Dozens of new homes will be built at the site of a former holiday park near Heysham after plans were approved.
The proposals to redevelop the former Pontins Middleton Tower(s) holiday camp were given the thumbs up by council officers at a meeting this week.
The holiday camp opened in the 1930s but closed in the '90s and the land lay disused for many years.
A 650-home retirement village on the site was given approval in the 2000s after Lancaster City Council initially refused planning permission but the Secretary of State overturned the decision.
A report discussed by council officers said: ‘’"The developer commenced the retirement village, but due to the economic downturn the development ceased leaving a small part of the development built out and the remaining parts of the site redundant.
"Subsequent applications have sought the removal of the age restrictions imposed on each property and the condition controlling the use of the site as a retirement village on the grounds of its negative impact on viability and little prospect of the retirement village materialising."
The plan for new homes, by D Petty, Middleton Towers SPV Ltd, is spread across three parcels of land.
They are for 15 three-bed, two-storey homes and four four-bed, two-storey homes on land north of Natterjack Lane/west of Lavender Way; two four-bed dormer bungalows and 21 three-bed dormer bungalows on Land off Badgers Wood; and seven three-bed dormer bungalows at land to the east of Lavender Way.
The plans also include access, a bus turning circle, open space and landscaping.
The 23-hectare site currently has 53 existing homes, originally built as part of the first phase of the retirement village, and three Grade II listed buildings (The Tower, Ye Olde Farmhouse and the Tudor Bar).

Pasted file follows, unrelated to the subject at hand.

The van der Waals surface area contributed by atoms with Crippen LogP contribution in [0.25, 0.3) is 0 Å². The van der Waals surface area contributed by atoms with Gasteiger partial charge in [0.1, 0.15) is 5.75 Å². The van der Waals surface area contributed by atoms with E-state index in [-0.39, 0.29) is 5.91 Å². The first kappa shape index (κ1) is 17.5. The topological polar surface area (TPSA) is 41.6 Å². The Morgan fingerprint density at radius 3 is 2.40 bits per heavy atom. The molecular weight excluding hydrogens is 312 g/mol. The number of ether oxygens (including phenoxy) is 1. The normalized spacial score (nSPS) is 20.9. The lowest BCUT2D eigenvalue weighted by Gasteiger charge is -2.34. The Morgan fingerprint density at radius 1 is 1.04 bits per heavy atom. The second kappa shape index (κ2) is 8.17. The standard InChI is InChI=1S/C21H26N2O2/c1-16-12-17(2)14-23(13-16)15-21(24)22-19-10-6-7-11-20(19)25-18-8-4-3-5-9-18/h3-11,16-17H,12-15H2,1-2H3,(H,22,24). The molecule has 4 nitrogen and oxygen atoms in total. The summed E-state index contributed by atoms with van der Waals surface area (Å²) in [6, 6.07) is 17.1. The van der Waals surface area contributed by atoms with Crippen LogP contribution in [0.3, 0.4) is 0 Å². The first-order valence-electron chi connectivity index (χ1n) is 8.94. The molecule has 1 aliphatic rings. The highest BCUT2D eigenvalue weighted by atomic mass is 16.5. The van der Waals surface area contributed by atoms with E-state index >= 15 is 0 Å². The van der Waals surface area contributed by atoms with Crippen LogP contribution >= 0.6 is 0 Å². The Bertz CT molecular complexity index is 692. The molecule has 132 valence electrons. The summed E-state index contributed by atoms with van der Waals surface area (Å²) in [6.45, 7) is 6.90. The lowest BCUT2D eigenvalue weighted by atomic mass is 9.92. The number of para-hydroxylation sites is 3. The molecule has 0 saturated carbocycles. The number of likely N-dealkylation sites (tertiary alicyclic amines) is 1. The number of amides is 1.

The remainder of the wider site remains vacant with large parts overgrown.
There were three letters of objection and five letters of support from the public.
The council report adds: "The provision up to 49 dwellings including a policy compliant contribution towards affordable housing, at a time when the Council cannot demonstrate an adequate supply of housing, is a consideration that is given great weight.
"The main issue weighing against the proposal relates to the poor accessibility between the site and the closest bus services to access wider amenities and services. However, this in isolation does not mean development cannot come forward.
"In the context of the site’s allocation, the planning history and historical land uses, it is considered that the benefits of the proposal set out above would outweigh the conflicts and adverse impacts arising from the sites remote location and poor accessibility.
‘’Accordingly, it is also therefore considered that the flood risk exception test can be met."
Planning permission has been granted, subject to conditions including the developer paying an affordable housing contribution of £236,601, as well as £55,609.50 towards Middleton Playing Fields and changing facilities and £14,780 (plus VAT) towards the Middleton Pump Track, as well as provision of on-site play area and green space, and the setting up of a management company to manage all on-site infrastructure, open space and landscaping.